Wednesday, January 18, 2017

Well, not really. Not at all, actually

Let's skip all the stuff about context, framing and the social construction of reality and look at a chunk of nice, old-fashioned, entirely fabricated fake news. Given those conditions, we're less interested in the creation of meaning -- after all, there is no unframed condition of news -- than in how far toward the center an out-and-out lie can spread.

The Drudge Report, as usual, isn't the originator, but it's an important indicator, because outfits (say, the Times) that don't spend much time with the drooler media do look at Drudge. Here, the vaguely policy-oriented sites (Heat Street, Campus Reform, the Education Action Group), which often wipe most of the foam off before they go out in public, are on an equal footing with sites that dispense entirely with the bib, like InfoWars and -- have you guys met ZeroHedge yet?
In the month leading up to the election on November 8th, we repeatedly demonstrated how the mainstream media polls from the likes of ABC/Washington Post, CNN and Reuters repeatedly manipulated their poll samples to engineer their desired results, namely a large Hillary Clinton lead (see "New Podesta Email Exposes Playbook For Rigging Polls Through 'Oversamples'" and "ABC/Wapo Effectively Admit To Poll Tampering As Hillary's "Lead" Shrinks To 2-Points").

Sadly, no. As in no, you didn't "demonstrate" anything, and no, that's not how sampling works, unless you have access to cheap and reliable time travel, in which case -- for an operation touting "the news that moves the markets" -- you seem to be missing a major career opportunity. As even the morons of the "unskewed polls" movement acknowledged four years ago, a difference between party identification and voter intent is not evidence of playing around with the sample. If you know the former, you can go back in time and skew the latter. Do send a postcard.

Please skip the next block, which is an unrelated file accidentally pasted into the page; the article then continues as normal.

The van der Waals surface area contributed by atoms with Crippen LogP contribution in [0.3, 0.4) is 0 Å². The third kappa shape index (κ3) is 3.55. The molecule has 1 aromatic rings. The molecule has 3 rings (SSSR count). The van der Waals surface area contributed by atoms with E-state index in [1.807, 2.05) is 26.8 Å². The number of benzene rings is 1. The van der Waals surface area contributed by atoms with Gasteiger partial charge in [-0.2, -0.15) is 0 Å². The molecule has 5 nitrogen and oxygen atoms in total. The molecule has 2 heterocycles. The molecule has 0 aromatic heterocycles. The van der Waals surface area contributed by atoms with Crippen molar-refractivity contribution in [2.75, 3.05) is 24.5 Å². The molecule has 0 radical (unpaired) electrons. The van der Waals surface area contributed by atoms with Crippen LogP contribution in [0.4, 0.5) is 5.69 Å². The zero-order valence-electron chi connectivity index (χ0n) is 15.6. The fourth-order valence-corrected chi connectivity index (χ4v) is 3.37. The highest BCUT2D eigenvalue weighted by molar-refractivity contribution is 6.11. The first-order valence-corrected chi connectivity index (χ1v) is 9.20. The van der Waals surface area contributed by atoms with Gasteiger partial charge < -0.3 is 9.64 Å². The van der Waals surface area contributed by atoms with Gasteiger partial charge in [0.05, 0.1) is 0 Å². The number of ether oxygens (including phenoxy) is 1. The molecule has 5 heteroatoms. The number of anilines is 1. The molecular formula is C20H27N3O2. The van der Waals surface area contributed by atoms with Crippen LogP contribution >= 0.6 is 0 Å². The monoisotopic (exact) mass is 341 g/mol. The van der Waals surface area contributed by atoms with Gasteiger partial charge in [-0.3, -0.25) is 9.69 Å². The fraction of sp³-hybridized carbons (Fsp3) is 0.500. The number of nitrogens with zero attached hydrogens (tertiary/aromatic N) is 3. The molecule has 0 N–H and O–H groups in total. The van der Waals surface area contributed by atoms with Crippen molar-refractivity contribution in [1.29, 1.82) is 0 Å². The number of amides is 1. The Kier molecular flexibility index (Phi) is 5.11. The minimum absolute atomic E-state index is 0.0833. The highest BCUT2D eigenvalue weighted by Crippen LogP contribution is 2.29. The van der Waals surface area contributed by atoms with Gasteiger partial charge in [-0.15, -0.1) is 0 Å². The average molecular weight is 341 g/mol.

The point, again, isn't whether another huckster is playing Duke-and-Dauphin with the rubes. It's how far up the beach any specific fiction is washed before someone picks it up. Not every made-up story leads the Drudge page; the one about the pizza parlor didn't make it, but the one about Podesta drinking the chicken blood did:

And, to reiterate, the intent doesn't have to be for every story to produce an armed attack on an innocent restaurant. All that has to happen is for the story to get close enough that someone has to spend time denying it.

This is going to be a tough habit to break for news organizations that still fear they might miss the next Hoovergate, but really -- if you can't ignore fake news, at least you can run a laugh track behind it. The polls weren't rigged, the employment data weren't cooked, and you should make sport of anyone who says otherwise.

Including the president-in waiting? Well, that would be an encouraging sign.

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